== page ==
THE implications of proposed seaplanes landing on the west basin of Lake Burley Griffin could affect more than wary sailors steering out of danger.
Canberra Yacht Club is the lake's biggest recreational user and is objecting to new runway plans for two seaplane operators from Sydney and bases in Nowra, Moruya and Narooma.
"When a seaplane wants to come and land at whatever frequency, I can't get 90 boats off the lake at the time they're going to land," Canberra Yacht Club commodore Sue Hart said.
"They say things like, 'it'll only take five minutes', but for me to get boats off, and these are sailing in school holiday programs, for instance, and they've paid for the course, and I may be looking at doing this three or four times a day to clear them off the lake, get them back on the lake, so all this is just not feasible."
One of three geographical basins is also home to a traditional dragon boat club, a triathlon club and the YMCA.
The yacht club, operating on that same area of the lake for more than 60 years, submitted an application to the National Capital Authority against the change to operations.
The move to share Lake Burley Griffin with Sydney Seaplanes and South Coast Seaplanes is set to jeopardise not-for-profit income of an established Canberra organisation and one of the ACT's most historical sporting clubs to benefit interstate commercial operations.
"I can't believe they will be bringing in a sufficient number of tourists to greatly impact the Canberra economy," Ms Hart said.
But the bigger picture is not the yachting programs nor the club's racing competitions, but for longstanding social good programs.
Money raised from the lessons of participants go towards a program aiding other children that either are disadvantaged or "at risk".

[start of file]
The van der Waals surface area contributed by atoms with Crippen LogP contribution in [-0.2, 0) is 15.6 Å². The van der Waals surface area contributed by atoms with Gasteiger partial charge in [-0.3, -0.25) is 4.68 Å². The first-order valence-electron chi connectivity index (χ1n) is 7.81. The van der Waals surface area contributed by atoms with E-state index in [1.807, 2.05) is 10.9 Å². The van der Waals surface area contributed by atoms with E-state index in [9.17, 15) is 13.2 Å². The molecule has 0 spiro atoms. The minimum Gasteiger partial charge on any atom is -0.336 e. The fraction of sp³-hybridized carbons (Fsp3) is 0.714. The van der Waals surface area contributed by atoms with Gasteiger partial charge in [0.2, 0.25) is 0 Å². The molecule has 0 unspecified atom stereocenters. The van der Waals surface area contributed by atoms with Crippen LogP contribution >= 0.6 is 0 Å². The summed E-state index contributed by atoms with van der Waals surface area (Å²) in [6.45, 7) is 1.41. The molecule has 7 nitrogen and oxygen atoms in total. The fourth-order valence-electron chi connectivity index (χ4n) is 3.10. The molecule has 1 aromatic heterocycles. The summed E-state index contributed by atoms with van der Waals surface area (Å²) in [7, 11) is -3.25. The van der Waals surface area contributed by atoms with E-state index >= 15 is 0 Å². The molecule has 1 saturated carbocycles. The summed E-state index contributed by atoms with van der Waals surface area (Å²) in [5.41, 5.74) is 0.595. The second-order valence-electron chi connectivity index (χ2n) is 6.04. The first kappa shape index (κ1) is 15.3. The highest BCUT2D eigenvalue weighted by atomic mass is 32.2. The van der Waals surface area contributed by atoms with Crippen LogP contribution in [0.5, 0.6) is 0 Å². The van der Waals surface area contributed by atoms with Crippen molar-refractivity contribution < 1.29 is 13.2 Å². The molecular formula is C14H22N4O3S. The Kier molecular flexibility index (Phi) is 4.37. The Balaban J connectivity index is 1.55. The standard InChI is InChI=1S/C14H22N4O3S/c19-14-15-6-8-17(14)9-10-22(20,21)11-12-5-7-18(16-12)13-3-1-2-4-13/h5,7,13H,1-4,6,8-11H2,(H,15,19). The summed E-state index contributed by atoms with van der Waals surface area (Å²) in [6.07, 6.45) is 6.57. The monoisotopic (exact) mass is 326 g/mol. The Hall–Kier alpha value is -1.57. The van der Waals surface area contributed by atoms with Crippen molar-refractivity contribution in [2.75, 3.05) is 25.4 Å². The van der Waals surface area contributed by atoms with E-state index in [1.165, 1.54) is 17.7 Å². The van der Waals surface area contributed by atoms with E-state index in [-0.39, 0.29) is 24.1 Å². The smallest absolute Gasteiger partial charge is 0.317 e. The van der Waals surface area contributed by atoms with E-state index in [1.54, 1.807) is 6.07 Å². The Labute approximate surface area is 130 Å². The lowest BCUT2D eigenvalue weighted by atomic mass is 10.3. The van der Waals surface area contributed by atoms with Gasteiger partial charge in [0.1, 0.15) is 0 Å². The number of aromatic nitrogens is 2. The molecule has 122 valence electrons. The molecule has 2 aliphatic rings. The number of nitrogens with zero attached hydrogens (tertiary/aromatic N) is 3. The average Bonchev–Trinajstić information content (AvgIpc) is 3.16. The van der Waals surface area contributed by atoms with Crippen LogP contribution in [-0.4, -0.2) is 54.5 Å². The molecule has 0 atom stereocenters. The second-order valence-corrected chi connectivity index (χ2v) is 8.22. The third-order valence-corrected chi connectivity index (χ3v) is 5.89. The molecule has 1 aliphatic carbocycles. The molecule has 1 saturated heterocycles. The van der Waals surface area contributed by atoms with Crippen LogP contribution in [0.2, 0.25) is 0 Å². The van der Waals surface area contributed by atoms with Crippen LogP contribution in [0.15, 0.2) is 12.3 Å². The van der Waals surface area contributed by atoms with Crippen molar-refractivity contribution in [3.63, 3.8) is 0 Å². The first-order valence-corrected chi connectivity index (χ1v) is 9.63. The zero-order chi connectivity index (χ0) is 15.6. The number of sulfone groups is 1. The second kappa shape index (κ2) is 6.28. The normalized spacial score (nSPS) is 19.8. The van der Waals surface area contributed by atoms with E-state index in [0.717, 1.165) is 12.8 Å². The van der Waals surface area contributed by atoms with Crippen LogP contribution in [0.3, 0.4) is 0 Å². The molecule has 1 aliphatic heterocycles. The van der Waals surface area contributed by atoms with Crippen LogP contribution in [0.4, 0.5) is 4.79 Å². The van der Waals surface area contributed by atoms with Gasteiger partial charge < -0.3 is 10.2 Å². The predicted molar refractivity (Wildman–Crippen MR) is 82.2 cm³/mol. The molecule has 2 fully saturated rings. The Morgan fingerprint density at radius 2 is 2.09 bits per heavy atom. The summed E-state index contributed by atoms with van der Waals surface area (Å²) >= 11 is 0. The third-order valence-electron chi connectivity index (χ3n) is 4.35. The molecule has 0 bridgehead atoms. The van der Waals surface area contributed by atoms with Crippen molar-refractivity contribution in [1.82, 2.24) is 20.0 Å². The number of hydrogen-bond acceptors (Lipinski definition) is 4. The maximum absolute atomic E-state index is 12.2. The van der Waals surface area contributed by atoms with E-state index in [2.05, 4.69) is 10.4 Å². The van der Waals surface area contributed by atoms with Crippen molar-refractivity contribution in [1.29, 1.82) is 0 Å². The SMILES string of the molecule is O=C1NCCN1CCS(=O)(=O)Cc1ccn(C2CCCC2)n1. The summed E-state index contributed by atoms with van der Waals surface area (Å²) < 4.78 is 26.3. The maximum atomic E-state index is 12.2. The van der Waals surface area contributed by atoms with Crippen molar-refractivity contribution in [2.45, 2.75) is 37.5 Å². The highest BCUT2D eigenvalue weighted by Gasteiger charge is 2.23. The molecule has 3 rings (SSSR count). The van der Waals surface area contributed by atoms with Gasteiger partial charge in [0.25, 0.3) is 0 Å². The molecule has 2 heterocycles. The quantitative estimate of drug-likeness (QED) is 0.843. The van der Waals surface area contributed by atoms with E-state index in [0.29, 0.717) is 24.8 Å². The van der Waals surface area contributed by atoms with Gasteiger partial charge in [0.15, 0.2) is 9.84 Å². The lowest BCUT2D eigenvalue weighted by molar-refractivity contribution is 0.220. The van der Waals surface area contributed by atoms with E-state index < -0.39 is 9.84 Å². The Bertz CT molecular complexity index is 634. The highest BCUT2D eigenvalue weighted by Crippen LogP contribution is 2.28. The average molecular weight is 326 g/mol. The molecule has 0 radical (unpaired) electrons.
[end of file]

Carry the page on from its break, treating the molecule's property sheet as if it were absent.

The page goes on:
"The school programs give them opportunity that they would never have," Ms Hart said.
"UC has done studies for us on this. We can chart the improvement in these kids' behaviour and the academic results from the programs that we offer that will be put at risk."
Ms Hart fears the seaplanes arriving and departing from the west basin of the lake could cripple its business model.
Canberra reputedly has the largest club-based sail training organisations in the nation.
"The day of the demonstration (in December), they didn't tell us when they were going to take off," she said.
"Those photos you see with kids in small boats and the plane looming over is because they didn't tell us."
Both the NCA and the ACT government have made financial investments on the west basin site to ensure the yacht club can run national sanctioned sailability programs too.
Despite the commitment, Ms Hart has been disappointed with community consultation that has opened prior to the NCA making its final decision.
Questions posed to the NCA over either central or east basin being set aside for seaplanes have been met with further derision.
"We haven't been given a reason for that," Ms Hart said.
"We're in the busiest section of the lake and clearly used a lot.
"It's used by a number of organisations and clearly it's central to our business operations.
"When I said central basin is nice and large, they said it has heritage value.
"Apparently the whole lake that was built at the same time doesn't all have equal heritage."
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